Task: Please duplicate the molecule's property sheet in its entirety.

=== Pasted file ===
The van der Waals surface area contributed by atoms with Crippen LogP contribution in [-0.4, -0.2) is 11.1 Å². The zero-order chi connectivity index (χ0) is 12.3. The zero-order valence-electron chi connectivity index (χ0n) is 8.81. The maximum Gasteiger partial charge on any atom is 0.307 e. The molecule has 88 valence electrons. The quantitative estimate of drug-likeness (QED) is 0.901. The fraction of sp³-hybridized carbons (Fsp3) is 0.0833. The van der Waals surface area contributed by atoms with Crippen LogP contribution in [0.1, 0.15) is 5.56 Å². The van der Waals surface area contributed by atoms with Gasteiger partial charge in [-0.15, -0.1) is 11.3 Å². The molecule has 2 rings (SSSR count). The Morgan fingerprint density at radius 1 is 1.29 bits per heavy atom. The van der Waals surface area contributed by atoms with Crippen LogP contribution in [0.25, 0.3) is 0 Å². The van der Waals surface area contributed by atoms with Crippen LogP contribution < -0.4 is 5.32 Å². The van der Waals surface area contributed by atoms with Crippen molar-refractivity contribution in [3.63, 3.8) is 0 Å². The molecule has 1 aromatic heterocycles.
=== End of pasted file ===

The van der Waals surface area contributed by atoms with Crippen LogP contribution in [-0.4, -0.2) is 11.1 Å². The zero-order chi connectivity index (χ0) is 12.3. The zero-order valence-electron chi connectivity index (χ0n) is 8.81. The maximum Gasteiger partial charge on any atom is 0.307 e. The molecule has 88 valence electrons. The quantitative estimate of drug-likeness (QED) is 0.901. The fraction of sp³-hybridized carbons (Fsp3) is 0.0833. The van der Waals surface area contributed by atoms with Crippen LogP contribution in [0.1, 0.15) is 5.56 Å². The van der Waals surface area contributed by atoms with Gasteiger partial charge in [-0.15, -0.1) is 11.3 Å². The molecule has 2 rings (SSSR count). The Morgan fingerprint density at radius 1 is 1.29 bits per heavy atom. The van der Waals surface area contributed by atoms with Crippen LogP contribution in [0.25, 0.3) is 0 Å². The van der Waals surface area contributed by atoms with Crippen LogP contribution < -0.4 is 5.32 Å². The van der Waals surface area contributed by atoms with Crippen molar-refractivity contribution in [3.63, 3.8) is 0 Å². The molecule has 1 aromatic heterocycles.